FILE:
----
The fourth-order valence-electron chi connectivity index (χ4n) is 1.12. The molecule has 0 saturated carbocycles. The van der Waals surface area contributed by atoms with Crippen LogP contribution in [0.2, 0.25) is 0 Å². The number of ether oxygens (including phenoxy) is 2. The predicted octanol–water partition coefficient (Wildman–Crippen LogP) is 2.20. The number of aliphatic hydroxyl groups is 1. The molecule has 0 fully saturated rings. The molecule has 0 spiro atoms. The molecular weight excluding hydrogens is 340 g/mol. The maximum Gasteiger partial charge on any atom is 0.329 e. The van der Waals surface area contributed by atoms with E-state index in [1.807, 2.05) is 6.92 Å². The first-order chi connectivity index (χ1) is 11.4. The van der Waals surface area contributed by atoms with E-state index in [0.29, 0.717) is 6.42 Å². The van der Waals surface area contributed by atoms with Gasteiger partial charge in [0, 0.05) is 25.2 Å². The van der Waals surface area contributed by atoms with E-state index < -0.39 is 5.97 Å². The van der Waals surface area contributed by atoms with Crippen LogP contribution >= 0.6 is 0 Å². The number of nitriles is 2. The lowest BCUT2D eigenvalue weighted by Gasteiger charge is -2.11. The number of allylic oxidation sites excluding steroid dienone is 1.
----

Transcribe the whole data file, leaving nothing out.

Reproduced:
The fourth-order valence-electron chi connectivity index (χ4n) is 1.12. The molecule has 0 saturated carbocycles. The van der Waals surface area contributed by atoms with Crippen LogP contribution in [0.2, 0.25) is 0 Å². The number of ether oxygens (including phenoxy) is 2. The predicted octanol–water partition coefficient (Wildman–Crippen LogP) is 2.20. The number of aliphatic hydroxyl groups is 1. The molecule has 0 fully saturated rings. The molecule has 0 spiro atoms. The molecular weight excluding hydrogens is 340 g/mol. The maximum Gasteiger partial charge on any atom is 0.329 e. The van der Waals surface area contributed by atoms with E-state index in [1.807, 2.05) is 6.92 Å². The first-order chi connectivity index (χ1) is 11.4. The van der Waals surface area contributed by atoms with E-state index in [0.29, 0.717) is 6.42 Å². The van der Waals surface area contributed by atoms with Gasteiger partial charge in [0, 0.05) is 25.2 Å². The van der Waals surface area contributed by atoms with E-state index < -0.39 is 5.97 Å². The van der Waals surface area contributed by atoms with Crippen LogP contribution >= 0.6 is 0 Å². The number of nitriles is 2. The lowest BCUT2D eigenvalue weighted by Gasteiger charge is -2.11. The number of allylic oxidation sites excluding steroid dienone is 1.